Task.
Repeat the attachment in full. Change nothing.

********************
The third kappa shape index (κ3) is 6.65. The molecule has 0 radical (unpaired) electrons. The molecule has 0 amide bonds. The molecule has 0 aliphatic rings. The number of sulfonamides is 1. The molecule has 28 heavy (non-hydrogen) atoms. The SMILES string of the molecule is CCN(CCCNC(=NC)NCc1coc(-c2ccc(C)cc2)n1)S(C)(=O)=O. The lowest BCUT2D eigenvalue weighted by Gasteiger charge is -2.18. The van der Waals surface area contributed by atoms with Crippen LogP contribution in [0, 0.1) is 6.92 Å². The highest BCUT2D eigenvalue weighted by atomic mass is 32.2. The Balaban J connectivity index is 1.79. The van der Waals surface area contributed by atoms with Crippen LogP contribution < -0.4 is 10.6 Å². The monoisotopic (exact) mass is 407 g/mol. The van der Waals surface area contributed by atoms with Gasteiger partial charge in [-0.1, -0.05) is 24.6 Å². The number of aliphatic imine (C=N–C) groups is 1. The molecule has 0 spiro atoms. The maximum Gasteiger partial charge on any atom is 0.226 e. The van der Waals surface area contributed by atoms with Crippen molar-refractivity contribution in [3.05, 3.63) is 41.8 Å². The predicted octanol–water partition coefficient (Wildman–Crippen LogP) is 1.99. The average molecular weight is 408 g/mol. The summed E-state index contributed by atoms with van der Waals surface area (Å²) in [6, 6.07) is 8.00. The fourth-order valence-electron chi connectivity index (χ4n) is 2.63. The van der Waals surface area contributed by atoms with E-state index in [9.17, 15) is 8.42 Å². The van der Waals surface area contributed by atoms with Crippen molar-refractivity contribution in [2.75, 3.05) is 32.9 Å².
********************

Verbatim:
The third kappa shape index (κ3) is 6.65. The molecule has 0 radical (unpaired) electrons. The molecule has 0 amide bonds. The molecule has 0 aliphatic rings. The number of sulfonamides is 1. The molecule has 28 heavy (non-hydrogen) atoms. The SMILES string of the molecule is CCN(CCCNC(=NC)NCc1coc(-c2ccc(C)cc2)n1)S(C)(=O)=O. The lowest BCUT2D eigenvalue weighted by Gasteiger charge is -2.18. The van der Waals surface area contributed by atoms with Crippen LogP contribution in [0, 0.1) is 6.92 Å². The highest BCUT2D eigenvalue weighted by atomic mass is 32.2. The Balaban J connectivity index is 1.79. The van der Waals surface area contributed by atoms with Crippen LogP contribution < -0.4 is 10.6 Å². The monoisotopic (exact) mass is 407 g/mol. The van der Waals surface area contributed by atoms with Gasteiger partial charge in [-0.1, -0.05) is 24.6 Å². The number of aliphatic imine (C=N–C) groups is 1. The molecule has 0 spiro atoms. The maximum Gasteiger partial charge on any atom is 0.226 e. The van der Waals surface area contributed by atoms with Crippen molar-refractivity contribution in [3.05, 3.63) is 41.8 Å². The predicted octanol–water partition coefficient (Wildman–Crippen LogP) is 1.99. The average molecular weight is 408 g/mol. The summed E-state index contributed by atoms with van der Waals surface area (Å²) in [6, 6.07) is 8.00. The fourth-order valence-electron chi connectivity index (χ4n) is 2.63. The van der Waals surface area contributed by atoms with E-state index in [9.17, 15) is 8.42 Å². The van der Waals surface area contributed by atoms with Crippen molar-refractivity contribution in [2.75, 3.05) is 32.9 Å².